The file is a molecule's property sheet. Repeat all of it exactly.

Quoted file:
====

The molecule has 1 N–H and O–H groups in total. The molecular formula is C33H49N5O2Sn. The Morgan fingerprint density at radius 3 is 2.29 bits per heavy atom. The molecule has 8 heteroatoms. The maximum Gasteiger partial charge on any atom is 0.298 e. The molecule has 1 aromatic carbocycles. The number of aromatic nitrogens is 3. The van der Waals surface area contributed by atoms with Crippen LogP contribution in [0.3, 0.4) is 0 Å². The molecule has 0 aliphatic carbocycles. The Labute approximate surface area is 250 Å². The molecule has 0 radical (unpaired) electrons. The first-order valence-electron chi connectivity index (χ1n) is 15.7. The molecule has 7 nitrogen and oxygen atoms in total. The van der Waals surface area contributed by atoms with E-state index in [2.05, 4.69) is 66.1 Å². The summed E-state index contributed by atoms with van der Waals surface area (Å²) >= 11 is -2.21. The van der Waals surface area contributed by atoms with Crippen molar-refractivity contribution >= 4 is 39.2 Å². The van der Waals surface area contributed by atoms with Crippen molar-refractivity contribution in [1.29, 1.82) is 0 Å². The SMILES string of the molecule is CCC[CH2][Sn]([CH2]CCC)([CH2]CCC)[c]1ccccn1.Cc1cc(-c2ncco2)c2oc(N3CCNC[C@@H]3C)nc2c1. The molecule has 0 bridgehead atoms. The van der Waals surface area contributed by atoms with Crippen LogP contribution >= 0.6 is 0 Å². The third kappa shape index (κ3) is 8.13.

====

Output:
The molecule has 1 N–H and O–H groups in total. The molecular formula is C33H49N5O2Sn. The Morgan fingerprint density at radius 3 is 2.29 bits per heavy atom. The molecule has 8 heteroatoms. The maximum Gasteiger partial charge on any atom is 0.298 e. The molecule has 1 aromatic carbocycles. The number of aromatic nitrogens is 3. The van der Waals surface area contributed by atoms with Crippen LogP contribution in [0.3, 0.4) is 0 Å². The molecule has 0 aliphatic carbocycles. The Labute approximate surface area is 250 Å². The molecule has 0 radical (unpaired) electrons. The first-order valence-electron chi connectivity index (χ1n) is 15.7. The molecule has 7 nitrogen and oxygen atoms in total. The van der Waals surface area contributed by atoms with E-state index in [2.05, 4.69) is 66.1 Å². The summed E-state index contributed by atoms with van der Waals surface area (Å²) >= 11 is -2.21. The van der Waals surface area contributed by atoms with Crippen molar-refractivity contribution >= 4 is 39.2 Å². The van der Waals surface area contributed by atoms with Crippen molar-refractivity contribution in [1.29, 1.82) is 0 Å². The SMILES string of the molecule is CCC[CH2][Sn]([CH2]CCC)([CH2]CCC)[c]1ccccn1.Cc1cc(-c2ncco2)c2oc(N3CCNC[C@@H]3C)nc2c1. The molecule has 0 bridgehead atoms. The van der Waals surface area contributed by atoms with Crippen LogP contribution >= 0.6 is 0 Å². The third kappa shape index (κ3) is 8.13.